Thursday, October 12, 2006

Oracle Bones by Peter Hessler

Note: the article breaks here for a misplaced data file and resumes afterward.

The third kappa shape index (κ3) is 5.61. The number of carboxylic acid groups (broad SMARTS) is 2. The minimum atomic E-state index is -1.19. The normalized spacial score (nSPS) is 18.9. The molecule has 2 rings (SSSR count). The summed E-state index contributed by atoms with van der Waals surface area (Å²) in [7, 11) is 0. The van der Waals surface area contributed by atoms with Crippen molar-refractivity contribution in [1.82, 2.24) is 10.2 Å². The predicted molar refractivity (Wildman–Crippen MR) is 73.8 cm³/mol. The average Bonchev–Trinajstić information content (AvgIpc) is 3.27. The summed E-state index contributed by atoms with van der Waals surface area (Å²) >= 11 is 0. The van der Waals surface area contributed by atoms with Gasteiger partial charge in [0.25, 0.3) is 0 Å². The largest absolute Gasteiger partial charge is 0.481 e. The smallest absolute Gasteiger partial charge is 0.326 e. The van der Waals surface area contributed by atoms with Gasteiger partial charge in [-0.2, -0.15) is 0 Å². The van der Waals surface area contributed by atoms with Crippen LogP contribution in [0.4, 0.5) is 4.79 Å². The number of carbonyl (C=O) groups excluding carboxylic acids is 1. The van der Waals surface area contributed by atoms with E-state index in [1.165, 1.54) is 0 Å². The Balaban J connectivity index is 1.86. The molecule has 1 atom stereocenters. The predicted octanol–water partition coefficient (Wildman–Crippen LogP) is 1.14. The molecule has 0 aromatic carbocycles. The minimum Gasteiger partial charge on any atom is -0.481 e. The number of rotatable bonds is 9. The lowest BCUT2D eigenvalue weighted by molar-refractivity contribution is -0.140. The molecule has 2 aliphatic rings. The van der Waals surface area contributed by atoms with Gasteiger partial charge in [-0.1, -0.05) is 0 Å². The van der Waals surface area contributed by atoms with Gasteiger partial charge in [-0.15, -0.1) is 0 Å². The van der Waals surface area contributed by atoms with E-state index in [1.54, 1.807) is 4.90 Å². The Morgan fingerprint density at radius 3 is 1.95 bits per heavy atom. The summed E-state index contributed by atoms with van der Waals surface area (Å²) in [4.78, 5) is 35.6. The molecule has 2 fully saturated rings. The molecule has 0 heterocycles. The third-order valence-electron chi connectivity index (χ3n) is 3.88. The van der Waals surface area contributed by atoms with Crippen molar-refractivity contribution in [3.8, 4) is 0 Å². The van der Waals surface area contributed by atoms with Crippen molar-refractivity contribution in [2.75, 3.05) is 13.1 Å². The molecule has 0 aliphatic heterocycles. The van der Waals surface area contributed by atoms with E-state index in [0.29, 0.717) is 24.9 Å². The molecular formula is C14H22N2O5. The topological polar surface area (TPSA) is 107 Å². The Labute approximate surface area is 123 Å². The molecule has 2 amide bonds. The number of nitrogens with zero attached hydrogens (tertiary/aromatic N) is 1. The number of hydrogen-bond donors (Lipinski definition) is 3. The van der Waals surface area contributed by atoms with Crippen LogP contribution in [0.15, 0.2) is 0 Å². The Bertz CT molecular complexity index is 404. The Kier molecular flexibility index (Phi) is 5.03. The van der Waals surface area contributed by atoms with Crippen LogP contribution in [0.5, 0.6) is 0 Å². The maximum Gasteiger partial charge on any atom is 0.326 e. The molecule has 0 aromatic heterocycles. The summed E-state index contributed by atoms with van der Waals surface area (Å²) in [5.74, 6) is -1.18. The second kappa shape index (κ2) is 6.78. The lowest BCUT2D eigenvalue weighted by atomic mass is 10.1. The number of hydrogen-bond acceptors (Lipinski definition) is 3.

So I was unhappily awake at four o'clock this morning when I happily discovered that my friend, and former classmate in undergraduate workshops, Peter Hessler had been named a finalist in nonfiction for the National Book Award. I intended to post on Oracle Bones back when I first read it, but somehow that never happened. What I particularly admired about the book is how it blends memoir (Pete's life as a freelance journalist and clipper for the Wall Street Journal in Beijing), history, current affairs (it covers the time when the US fire bombed a Chinese embassy), and profiles of a diverse group of Chinese men and women. As a close reader of Pete's career, I know that the book is assembled largely out of profiles he wrote for The New Yorker, but the manner in which they are layered together makes a wonderful patchwork that tells a much bigger story of US and Chinese relations. It's a great example of how you can make your living as a journalist (writing articles) yet still build a book. Pete was a nonfiction student of John McPhee, who apparently always made the point: journalists should write books.

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